There is more to Python programming than just the Python language: the standard Python library and other extension modules are almost as important for effective Python use as the language itself. The Python standard library supplies many well-designed, solid, 100% pure Python modules for convenient reuse. It includes modules for such tasks as data representation, string and text processing, interacting with the operating system and filesystem, and web programming. Because these modules are written in Python, they work on all platforms supported by Python.
Extension modules, from the standard library or from elsewhere, let Python applications access functionality supplied by the underlying operating system or other software components, such as graphical user interfaces (GUIs), databases, and networks. Extensions afford maximal speed in computationally intensive tasks, such as XML parsing and numeric array computations. Extension modules that are not coded in Python, however, do not necessarily enjoy the same cross-platform portability as pure Python code.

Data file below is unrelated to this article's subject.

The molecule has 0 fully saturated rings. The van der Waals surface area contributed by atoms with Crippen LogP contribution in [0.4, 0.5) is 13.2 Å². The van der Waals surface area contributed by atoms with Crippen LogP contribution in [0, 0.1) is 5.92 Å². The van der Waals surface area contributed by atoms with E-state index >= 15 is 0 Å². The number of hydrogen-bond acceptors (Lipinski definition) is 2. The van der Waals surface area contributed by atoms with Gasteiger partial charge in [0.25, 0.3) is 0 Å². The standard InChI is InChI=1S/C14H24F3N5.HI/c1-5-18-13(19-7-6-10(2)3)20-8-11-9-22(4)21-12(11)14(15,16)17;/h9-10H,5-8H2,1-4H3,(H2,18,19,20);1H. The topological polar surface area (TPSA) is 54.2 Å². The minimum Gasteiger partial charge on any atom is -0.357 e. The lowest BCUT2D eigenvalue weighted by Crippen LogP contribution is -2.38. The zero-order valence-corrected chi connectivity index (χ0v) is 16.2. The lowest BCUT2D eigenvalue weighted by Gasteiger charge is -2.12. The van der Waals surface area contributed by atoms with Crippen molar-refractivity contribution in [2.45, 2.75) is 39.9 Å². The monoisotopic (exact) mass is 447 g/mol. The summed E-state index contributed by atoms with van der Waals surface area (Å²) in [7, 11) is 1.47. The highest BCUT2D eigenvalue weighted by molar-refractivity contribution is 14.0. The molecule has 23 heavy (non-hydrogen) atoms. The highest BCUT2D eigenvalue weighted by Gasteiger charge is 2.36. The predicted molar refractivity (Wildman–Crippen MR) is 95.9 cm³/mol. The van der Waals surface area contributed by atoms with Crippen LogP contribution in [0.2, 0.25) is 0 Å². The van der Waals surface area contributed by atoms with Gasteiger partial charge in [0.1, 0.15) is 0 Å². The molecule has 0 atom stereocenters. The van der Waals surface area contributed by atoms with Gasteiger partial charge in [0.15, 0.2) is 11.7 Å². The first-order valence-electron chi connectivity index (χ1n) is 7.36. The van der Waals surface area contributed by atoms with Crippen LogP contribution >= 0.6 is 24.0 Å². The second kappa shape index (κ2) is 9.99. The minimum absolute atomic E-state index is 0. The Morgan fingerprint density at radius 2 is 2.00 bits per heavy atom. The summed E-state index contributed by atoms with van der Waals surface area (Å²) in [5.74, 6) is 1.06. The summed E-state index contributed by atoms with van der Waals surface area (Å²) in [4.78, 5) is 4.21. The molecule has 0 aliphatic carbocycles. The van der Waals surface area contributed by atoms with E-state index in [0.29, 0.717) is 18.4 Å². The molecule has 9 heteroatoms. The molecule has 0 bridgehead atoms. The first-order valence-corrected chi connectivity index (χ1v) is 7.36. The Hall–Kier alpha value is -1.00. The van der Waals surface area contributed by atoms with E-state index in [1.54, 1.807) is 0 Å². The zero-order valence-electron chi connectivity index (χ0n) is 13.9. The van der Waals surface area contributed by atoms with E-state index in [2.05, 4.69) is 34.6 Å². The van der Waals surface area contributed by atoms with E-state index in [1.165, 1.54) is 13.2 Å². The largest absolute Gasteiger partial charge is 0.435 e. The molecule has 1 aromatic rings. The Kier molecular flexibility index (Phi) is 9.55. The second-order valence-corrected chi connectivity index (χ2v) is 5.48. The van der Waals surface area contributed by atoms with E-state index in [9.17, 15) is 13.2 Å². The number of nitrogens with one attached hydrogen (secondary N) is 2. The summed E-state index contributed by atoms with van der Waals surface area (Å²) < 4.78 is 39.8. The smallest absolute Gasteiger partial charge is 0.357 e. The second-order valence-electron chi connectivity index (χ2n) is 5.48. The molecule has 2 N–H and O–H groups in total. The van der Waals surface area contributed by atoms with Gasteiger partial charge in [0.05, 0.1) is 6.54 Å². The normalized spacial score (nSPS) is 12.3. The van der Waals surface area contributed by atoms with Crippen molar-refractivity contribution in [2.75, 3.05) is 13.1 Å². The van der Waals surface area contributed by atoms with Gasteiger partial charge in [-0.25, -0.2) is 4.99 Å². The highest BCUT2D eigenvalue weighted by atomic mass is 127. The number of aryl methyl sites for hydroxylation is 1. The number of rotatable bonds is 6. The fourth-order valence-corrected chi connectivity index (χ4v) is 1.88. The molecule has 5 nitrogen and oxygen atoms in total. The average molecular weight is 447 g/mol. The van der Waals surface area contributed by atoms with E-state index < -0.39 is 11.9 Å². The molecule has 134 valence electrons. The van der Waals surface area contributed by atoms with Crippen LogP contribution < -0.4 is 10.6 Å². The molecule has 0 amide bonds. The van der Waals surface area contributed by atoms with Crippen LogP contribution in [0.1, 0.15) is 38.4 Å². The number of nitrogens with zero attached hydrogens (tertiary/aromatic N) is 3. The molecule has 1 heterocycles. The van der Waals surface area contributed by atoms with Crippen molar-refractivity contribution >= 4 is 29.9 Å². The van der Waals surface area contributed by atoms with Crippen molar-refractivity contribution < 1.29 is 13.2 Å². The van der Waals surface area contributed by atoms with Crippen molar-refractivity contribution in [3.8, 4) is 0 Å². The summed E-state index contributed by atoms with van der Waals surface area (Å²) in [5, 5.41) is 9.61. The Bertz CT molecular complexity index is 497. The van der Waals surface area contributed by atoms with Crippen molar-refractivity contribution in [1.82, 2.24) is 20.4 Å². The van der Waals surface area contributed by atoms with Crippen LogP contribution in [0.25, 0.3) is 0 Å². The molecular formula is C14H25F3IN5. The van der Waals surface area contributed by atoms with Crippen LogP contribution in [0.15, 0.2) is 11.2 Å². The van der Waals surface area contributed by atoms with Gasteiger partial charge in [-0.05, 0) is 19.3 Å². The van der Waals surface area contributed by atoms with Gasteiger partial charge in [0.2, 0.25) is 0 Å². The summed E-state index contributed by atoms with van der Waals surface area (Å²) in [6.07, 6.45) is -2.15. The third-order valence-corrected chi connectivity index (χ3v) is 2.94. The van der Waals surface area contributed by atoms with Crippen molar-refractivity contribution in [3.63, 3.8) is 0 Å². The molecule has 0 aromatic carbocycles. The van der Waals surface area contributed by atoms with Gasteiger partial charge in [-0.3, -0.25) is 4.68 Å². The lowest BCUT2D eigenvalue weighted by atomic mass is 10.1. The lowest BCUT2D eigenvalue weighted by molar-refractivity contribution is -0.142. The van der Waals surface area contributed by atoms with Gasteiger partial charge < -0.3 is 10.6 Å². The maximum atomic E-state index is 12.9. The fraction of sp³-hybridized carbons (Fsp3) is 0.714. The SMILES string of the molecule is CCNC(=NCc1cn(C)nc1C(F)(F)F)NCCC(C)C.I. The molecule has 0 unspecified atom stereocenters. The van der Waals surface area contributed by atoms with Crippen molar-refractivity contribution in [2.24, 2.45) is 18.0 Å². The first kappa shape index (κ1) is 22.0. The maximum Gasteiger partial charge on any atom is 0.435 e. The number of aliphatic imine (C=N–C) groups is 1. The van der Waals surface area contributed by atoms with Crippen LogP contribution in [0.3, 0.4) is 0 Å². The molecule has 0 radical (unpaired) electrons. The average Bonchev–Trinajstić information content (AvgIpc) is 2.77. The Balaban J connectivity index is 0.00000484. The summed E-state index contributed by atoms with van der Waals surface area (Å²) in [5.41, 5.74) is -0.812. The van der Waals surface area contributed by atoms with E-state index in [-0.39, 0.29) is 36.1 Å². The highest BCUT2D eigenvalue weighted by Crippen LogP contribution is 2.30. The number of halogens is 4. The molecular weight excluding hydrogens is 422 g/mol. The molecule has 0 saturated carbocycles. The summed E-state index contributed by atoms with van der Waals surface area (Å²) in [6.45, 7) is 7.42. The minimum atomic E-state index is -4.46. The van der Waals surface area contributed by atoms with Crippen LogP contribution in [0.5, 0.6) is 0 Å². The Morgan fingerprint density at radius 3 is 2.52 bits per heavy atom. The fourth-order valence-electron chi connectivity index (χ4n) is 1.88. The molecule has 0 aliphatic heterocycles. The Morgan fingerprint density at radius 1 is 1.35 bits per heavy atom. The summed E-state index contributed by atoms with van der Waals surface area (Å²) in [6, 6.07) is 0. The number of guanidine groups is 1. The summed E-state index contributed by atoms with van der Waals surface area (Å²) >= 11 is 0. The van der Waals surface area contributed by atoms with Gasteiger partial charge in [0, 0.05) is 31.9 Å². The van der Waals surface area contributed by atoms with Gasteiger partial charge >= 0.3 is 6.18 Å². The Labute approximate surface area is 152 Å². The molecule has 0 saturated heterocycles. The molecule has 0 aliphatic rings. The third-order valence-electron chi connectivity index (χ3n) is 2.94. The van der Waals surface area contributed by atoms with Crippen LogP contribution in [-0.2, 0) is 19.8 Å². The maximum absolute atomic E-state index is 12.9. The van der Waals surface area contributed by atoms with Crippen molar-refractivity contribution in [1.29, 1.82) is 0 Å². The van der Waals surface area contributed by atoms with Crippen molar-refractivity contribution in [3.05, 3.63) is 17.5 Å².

You can write special-purpose extension modules in lower-level languages to achieve maximum performance for small, computationally intensive parts that you originally prototyped in Python. You can also use tools such as SWIG to make existing C/C++ libraries into Python extension modules, as we'll see in Chapter 24. Finally, you can embed Python in applications coded in other languages, exposing existing application functionality to Python scripts via dedicated Python extension modules.
This book documents many modules, both from the standard library and from other sources, in areas such as client- and server-side network programming, GUIs, numerical array processing, databases, manipulation of text and binary files, and interaction with the operating system.